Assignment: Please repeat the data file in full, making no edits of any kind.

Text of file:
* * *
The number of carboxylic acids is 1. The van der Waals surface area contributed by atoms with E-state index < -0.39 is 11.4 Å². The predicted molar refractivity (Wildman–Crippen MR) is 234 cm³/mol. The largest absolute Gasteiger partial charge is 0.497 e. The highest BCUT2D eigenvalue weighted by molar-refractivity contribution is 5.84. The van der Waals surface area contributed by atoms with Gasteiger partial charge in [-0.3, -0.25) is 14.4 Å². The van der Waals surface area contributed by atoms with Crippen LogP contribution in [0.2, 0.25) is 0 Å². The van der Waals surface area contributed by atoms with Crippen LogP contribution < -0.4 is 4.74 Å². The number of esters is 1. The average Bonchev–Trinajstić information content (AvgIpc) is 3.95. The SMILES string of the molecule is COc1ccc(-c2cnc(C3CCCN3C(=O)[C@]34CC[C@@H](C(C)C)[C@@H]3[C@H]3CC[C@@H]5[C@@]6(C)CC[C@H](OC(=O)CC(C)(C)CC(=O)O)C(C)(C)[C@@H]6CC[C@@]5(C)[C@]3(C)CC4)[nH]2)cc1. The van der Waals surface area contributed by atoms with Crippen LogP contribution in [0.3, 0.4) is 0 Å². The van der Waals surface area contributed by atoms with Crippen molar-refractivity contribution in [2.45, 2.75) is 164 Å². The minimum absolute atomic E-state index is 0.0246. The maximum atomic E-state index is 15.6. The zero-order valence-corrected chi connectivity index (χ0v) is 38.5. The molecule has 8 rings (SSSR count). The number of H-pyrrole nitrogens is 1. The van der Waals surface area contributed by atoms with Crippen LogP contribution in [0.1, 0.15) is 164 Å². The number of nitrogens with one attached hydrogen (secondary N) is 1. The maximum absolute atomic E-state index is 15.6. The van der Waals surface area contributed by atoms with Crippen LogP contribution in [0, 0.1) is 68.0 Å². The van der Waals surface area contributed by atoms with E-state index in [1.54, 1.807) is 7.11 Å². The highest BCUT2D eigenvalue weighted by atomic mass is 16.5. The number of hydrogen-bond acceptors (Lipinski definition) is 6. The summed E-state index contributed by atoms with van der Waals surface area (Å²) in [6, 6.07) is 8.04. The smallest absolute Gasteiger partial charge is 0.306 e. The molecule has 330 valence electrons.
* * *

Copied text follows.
The number of carboxylic acids is 1. The van der Waals surface area contributed by atoms with E-state index < -0.39 is 11.4 Å². The predicted molar refractivity (Wildman–Crippen MR) is 234 cm³/mol. The largest absolute Gasteiger partial charge is 0.497 e. The highest BCUT2D eigenvalue weighted by molar-refractivity contribution is 5.84. The van der Waals surface area contributed by atoms with Gasteiger partial charge in [-0.3, -0.25) is 14.4 Å². The van der Waals surface area contributed by atoms with Crippen LogP contribution in [0.2, 0.25) is 0 Å². The van der Waals surface area contributed by atoms with Crippen LogP contribution < -0.4 is 4.74 Å². The number of esters is 1. The average Bonchev–Trinajstić information content (AvgIpc) is 3.95. The SMILES string of the molecule is COc1ccc(-c2cnc(C3CCCN3C(=O)[C@]34CC[C@@H](C(C)C)[C@@H]3[C@H]3CC[C@@H]5[C@@]6(C)CC[C@H](OC(=O)CC(C)(C)CC(=O)O)C(C)(C)[C@@H]6CC[C@@]5(C)[C@]3(C)CC4)[nH]2)cc1. The van der Waals surface area contributed by atoms with Crippen LogP contribution in [0.3, 0.4) is 0 Å². The van der Waals surface area contributed by atoms with Crippen molar-refractivity contribution in [2.45, 2.75) is 164 Å². The minimum absolute atomic E-state index is 0.0246. The maximum atomic E-state index is 15.6. The zero-order valence-corrected chi connectivity index (χ0v) is 38.5. The molecule has 8 rings (SSSR count). The number of H-pyrrole nitrogens is 1. The van der Waals surface area contributed by atoms with Crippen LogP contribution in [0.1, 0.15) is 164 Å². The number of nitrogens with one attached hydrogen (secondary N) is 1. The maximum absolute atomic E-state index is 15.6. The van der Waals surface area contributed by atoms with Crippen LogP contribution in [0, 0.1) is 68.0 Å². The van der Waals surface area contributed by atoms with E-state index in [1.54, 1.807) is 7.11 Å². The highest BCUT2D eigenvalue weighted by atomic mass is 16.5. The number of hydrogen-bond acceptors (Lipinski definition) is 6. The summed E-state index contributed by atoms with van der Waals surface area (Å²) in [6, 6.07) is 8.04. The smallest absolute Gasteiger partial charge is 0.306 e. The molecule has 330 valence electrons.